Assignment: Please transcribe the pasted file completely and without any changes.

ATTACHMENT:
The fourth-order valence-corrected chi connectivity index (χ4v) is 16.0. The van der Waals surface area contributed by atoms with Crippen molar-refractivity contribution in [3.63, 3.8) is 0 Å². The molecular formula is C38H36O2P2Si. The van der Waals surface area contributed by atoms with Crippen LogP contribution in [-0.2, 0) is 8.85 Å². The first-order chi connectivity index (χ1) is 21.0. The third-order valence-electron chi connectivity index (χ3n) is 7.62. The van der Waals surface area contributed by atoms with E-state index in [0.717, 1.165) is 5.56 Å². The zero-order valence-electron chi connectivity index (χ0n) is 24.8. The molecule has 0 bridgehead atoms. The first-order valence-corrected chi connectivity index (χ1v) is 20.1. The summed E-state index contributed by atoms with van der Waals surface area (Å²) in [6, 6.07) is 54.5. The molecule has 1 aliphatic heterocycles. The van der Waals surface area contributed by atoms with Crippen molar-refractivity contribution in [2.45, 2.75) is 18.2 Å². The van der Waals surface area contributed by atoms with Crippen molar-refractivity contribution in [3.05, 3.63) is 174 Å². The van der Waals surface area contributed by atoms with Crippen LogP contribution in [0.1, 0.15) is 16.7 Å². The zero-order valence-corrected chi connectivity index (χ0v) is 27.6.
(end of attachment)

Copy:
The fourth-order valence-corrected chi connectivity index (χ4v) is 16.0. The van der Waals surface area contributed by atoms with Crippen molar-refractivity contribution in [3.63, 3.8) is 0 Å². The molecular formula is C38H36O2P2Si. The van der Waals surface area contributed by atoms with Crippen LogP contribution in [-0.2, 0) is 8.85 Å². The first-order chi connectivity index (χ1) is 21.0. The third-order valence-electron chi connectivity index (χ3n) is 7.62. The van der Waals surface area contributed by atoms with E-state index in [0.717, 1.165) is 5.56 Å². The zero-order valence-electron chi connectivity index (χ0n) is 24.8. The molecule has 0 bridgehead atoms. The first-order valence-corrected chi connectivity index (χ1v) is 20.1. The summed E-state index contributed by atoms with van der Waals surface area (Å²) in [6, 6.07) is 54.5. The molecule has 1 aliphatic heterocycles. The van der Waals surface area contributed by atoms with Crippen molar-refractivity contribution in [2.45, 2.75) is 18.2 Å². The van der Waals surface area contributed by atoms with Crippen molar-refractivity contribution in [3.05, 3.63) is 174 Å². The van der Waals surface area contributed by atoms with Crippen LogP contribution in [0.1, 0.15) is 16.7 Å². The zero-order valence-corrected chi connectivity index (χ0v) is 27.6.